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Building immediately south of former powder magazines at Tipner Magazine

A Grade II Listed Building in Portsmouth, City of Portsmouth

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Latitude: 50.8277 / 50°49'39"N

Longitude: -1.0927 / 1°5'33"W

OS Eastings: 463994

OS Northings: 103522

OS Grid: SU639035

Mapcode National: GBR VQR.C3

Mapcode Global: FRA 86LX.B3G

Plus Code: 9C2WRWH4+3W

Entry Name: Building immediately south of former powder magazines at Tipner Magazine

Listing Date: 22 November 1979

Last Amended: 18 March 1999

Grade: II

Source: Historic England

Source ID: 1387242

English Heritage Legacy ID: 475174

ID on this website: 101387242

Location: Tipner, Portsmouth, Hampshire, PO2

County: City of Portsmouth

Electoral Ward/Division: Nelson

Parish: Non Civil Parish

Built-Up Area: Portsmouth

Traditional County: Hampshire

Lieutenancy Area (Ceremonial County): Hampshire

Church of England Parish: Portsea St Saviour

Church of England Diocese: Portsmouth

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Building immediately south of former powder magazines at Tipner Magazine



Shifting house (for changing into specialist magazine clothing), converted into magazine by 1827. 1798-1800, to the designs of Colonel Mulcaster, CRE Portsmouth. Red brick in Flemish bond. Flat roof concealed.

Two storeys, seven bays. Main north facing facade has at centre a nine flush panelled door with eight-pane overlight set under gauged brick segmental arch. To left and right are three sixteen-pane sashes each set under a gauged brick segmental arch with stone sill. Brick band at first floor and seven twelve-pane unequal sashes each set under a gauged brick segmental arch, brick band and stone coped parapet. Rear elevation five bays wide, centre bay projects and has a sixteen-pane sash set under gauged brick segmental arch with two similar sashes on each side. First floor has five blinded window openings.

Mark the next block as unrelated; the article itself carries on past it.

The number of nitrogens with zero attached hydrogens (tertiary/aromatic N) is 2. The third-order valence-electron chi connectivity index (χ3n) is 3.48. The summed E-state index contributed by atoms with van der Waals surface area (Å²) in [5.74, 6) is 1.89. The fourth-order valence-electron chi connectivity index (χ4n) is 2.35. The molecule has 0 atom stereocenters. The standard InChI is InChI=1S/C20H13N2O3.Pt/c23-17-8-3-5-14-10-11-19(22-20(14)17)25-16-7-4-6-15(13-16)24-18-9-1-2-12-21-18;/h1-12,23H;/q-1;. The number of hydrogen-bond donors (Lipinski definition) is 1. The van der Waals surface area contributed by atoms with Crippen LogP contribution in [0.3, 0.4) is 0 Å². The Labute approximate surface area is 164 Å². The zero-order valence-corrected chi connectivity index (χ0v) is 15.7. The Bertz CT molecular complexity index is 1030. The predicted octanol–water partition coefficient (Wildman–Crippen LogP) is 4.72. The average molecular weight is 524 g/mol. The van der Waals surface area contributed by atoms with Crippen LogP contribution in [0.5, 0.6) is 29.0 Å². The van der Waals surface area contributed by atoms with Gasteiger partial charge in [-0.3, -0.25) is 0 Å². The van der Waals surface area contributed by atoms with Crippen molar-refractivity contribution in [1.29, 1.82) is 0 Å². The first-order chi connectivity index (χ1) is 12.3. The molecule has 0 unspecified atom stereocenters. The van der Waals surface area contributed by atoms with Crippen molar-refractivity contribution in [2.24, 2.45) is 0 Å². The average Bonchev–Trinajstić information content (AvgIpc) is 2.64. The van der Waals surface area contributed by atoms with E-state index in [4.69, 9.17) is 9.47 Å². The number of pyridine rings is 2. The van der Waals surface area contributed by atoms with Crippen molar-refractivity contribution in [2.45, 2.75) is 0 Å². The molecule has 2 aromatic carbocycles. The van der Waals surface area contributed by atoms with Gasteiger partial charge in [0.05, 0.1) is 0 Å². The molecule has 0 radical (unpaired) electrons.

INTERIOR not inspected.

HISTORY: The recent war with France, and the invasion scare of 1779 led to concerns about the vulnerability of the arsenals and had exposed an alarming situation concerning the state of the nation's gunpowder. The former was foremost in the mind of the new (appointed 1782) Master-General of the Board of Ordnance, George Lennox the Third Duke of Richmond. Although his plan to enhance the landward fortifications of Portsmouth and Plymouth was defeated in the House of Commons in 1786, his other strategy - to divide and separate the magazines - was implemented at Portsmouth with the acquisition of land at Tipner Point between 1789 and 1791.

The original design for a pair of circular vaulted magazines was superceded by the present one for a magazine with groined arches and a copper-clad wooden roof. From 1805 until the mid 1820s Tipner acted as deposit magazine for the restoving of old gunpowder at Stamshaw nearby (demolished). The magazine accommodation at Tipner, Marchwood and Upnor was increased following appraisal by Lord Panmure, the Secretary of State for War, of the Committee on Magazines report of March 1856.

The southern extension to the magazine was built with parabolic arches, as used at Weedon Bec and Upnor. On the division of the ordnance depots between the two services in 1890, the site passed to the Army, and on conversion of the magazines into general ordnance storage the present iron doors were inserted.

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